Ares programme manager Steve Cook has debunked what he calls the "Ares myths" that critics have persistently assumed about the Moon mission launcher since it was unveiled in 2005: that the rocket does not have enough power, that its resonant burning oscillation will damage the Orion crew capsule and that the Ares will not be controllable in flight.
Speaking at NASA's third space exploration conference on 26 February in Denver, Colorado, Cook said that while the performance of the Ares I crew launch vehicle could be improved, Ares had a 2,200kg (4,400lb) performance margin over and above the lunar mission's requirement and 1,360kg performance margin over Orion's maximum mass needs that the oscillation issue was well known and would be solved and that after 4,200h of wind tunnel tests and the availability of heritage thrust vector control technology Ares I would be controllable in flight.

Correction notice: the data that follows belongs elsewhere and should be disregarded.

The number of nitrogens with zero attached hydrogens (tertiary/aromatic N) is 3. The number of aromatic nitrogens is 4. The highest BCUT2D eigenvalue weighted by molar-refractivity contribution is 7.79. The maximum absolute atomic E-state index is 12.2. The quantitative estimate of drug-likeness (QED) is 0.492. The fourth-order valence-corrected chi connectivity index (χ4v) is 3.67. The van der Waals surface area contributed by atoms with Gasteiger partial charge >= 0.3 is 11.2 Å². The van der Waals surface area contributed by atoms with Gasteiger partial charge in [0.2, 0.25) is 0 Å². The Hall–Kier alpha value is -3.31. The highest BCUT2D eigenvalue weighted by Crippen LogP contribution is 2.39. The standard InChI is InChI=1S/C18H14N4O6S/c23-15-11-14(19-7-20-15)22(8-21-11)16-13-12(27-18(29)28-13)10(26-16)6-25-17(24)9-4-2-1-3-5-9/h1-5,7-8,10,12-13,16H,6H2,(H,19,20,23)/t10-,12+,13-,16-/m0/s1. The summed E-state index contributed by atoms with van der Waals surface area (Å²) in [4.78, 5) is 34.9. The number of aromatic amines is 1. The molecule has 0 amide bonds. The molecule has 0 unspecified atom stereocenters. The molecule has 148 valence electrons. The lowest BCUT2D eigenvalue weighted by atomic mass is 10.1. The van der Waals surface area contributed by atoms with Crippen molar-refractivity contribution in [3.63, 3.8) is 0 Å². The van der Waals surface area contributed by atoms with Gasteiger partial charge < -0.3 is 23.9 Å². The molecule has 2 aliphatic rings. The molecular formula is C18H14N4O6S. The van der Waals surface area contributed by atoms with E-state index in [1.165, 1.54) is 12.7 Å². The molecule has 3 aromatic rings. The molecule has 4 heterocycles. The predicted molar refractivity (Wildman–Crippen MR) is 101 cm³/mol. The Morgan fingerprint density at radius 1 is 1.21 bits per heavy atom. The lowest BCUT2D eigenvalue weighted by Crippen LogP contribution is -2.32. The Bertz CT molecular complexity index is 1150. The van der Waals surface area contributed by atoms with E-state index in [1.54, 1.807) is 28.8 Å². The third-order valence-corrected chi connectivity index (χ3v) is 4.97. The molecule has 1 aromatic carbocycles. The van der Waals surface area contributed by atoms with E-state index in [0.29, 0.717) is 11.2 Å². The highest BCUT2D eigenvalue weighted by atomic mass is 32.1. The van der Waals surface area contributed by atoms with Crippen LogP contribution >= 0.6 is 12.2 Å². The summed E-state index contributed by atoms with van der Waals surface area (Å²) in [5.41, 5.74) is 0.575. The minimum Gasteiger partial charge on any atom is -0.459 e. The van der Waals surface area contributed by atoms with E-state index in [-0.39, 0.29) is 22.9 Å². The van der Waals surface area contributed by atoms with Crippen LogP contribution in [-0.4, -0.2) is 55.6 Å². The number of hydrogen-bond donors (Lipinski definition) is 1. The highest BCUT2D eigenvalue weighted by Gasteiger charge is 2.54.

As for potential improvements, Cook spoke of a 609mm (24in) longer first-stage nozzle for an extra 590kg capability to Low Earth Orbit, a reduction in cryogenic tank wall thickness for the upper stage, for "extra several hundred pounds more performance", and for some missions the removal of the first-stage recovery system for a "significant capability increase".
Of a fourth myth - that the vehicle's development is not on schedule - Cook said: "We have hit all our milestones and are on track to hit [the preliminary design review] milestone in August 2008. We won't go into a review unless we're ready." However multiple NASA schedule documents obtined by Flight have shown a slippage of the PDR for Ares since early 2007.